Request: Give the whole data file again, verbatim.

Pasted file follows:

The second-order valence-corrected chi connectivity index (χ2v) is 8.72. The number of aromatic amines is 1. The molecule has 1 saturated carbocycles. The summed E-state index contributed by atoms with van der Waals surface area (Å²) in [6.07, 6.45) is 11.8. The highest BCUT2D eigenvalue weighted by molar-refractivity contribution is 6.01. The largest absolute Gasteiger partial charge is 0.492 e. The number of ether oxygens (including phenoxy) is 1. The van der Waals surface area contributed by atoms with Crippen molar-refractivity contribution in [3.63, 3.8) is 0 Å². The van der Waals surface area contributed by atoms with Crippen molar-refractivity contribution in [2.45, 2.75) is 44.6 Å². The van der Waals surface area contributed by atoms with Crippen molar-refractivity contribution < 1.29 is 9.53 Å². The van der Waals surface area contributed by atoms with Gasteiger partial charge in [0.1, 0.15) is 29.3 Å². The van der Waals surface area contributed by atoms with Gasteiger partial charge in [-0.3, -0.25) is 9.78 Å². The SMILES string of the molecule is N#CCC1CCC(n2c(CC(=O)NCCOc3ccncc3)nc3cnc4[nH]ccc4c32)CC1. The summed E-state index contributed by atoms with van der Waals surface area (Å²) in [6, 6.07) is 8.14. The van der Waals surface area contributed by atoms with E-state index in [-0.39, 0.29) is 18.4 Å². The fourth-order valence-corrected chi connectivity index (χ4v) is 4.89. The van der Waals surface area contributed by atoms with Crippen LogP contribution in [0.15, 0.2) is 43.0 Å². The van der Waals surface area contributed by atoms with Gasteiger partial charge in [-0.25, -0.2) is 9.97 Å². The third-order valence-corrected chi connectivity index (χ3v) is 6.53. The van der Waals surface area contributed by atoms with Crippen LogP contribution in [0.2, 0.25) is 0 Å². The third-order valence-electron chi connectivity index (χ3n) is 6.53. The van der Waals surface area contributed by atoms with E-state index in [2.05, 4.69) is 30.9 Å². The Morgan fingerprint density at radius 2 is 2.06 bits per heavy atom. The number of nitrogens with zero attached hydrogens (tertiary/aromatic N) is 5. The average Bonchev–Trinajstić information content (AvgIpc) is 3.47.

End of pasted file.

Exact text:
The second-order valence-corrected chi connectivity index (χ2v) is 8.72. The number of aromatic amines is 1. The molecule has 1 saturated carbocycles. The summed E-state index contributed by atoms with van der Waals surface area (Å²) in [6.07, 6.45) is 11.8. The highest BCUT2D eigenvalue weighted by molar-refractivity contribution is 6.01. The largest absolute Gasteiger partial charge is 0.492 e. The number of ether oxygens (including phenoxy) is 1. The van der Waals surface area contributed by atoms with Crippen molar-refractivity contribution in [3.63, 3.8) is 0 Å². The van der Waals surface area contributed by atoms with Crippen molar-refractivity contribution in [2.45, 2.75) is 44.6 Å². The van der Waals surface area contributed by atoms with Crippen molar-refractivity contribution < 1.29 is 9.53 Å². The van der Waals surface area contributed by atoms with Gasteiger partial charge in [0.1, 0.15) is 29.3 Å². The van der Waals surface area contributed by atoms with Gasteiger partial charge in [-0.3, -0.25) is 9.78 Å². The SMILES string of the molecule is N#CCC1CCC(n2c(CC(=O)NCCOc3ccncc3)nc3cnc4[nH]ccc4c32)CC1. The summed E-state index contributed by atoms with van der Waals surface area (Å²) in [6, 6.07) is 8.14. The van der Waals surface area contributed by atoms with E-state index in [-0.39, 0.29) is 18.4 Å². The fourth-order valence-corrected chi connectivity index (χ4v) is 4.89. The van der Waals surface area contributed by atoms with Crippen LogP contribution in [0.15, 0.2) is 43.0 Å². The van der Waals surface area contributed by atoms with Gasteiger partial charge in [-0.25, -0.2) is 9.97 Å². The third-order valence-corrected chi connectivity index (χ3v) is 6.53. The van der Waals surface area contributed by atoms with Crippen LogP contribution in [0.2, 0.25) is 0 Å². The third-order valence-electron chi connectivity index (χ3n) is 6.53. The van der Waals surface area contributed by atoms with E-state index in [2.05, 4.69) is 30.9 Å². The Morgan fingerprint density at radius 2 is 2.06 bits per heavy atom. The number of nitrogens with zero attached hydrogens (tertiary/aromatic N) is 5. The average Bonchev–Trinajstić information content (AvgIpc) is 3.47.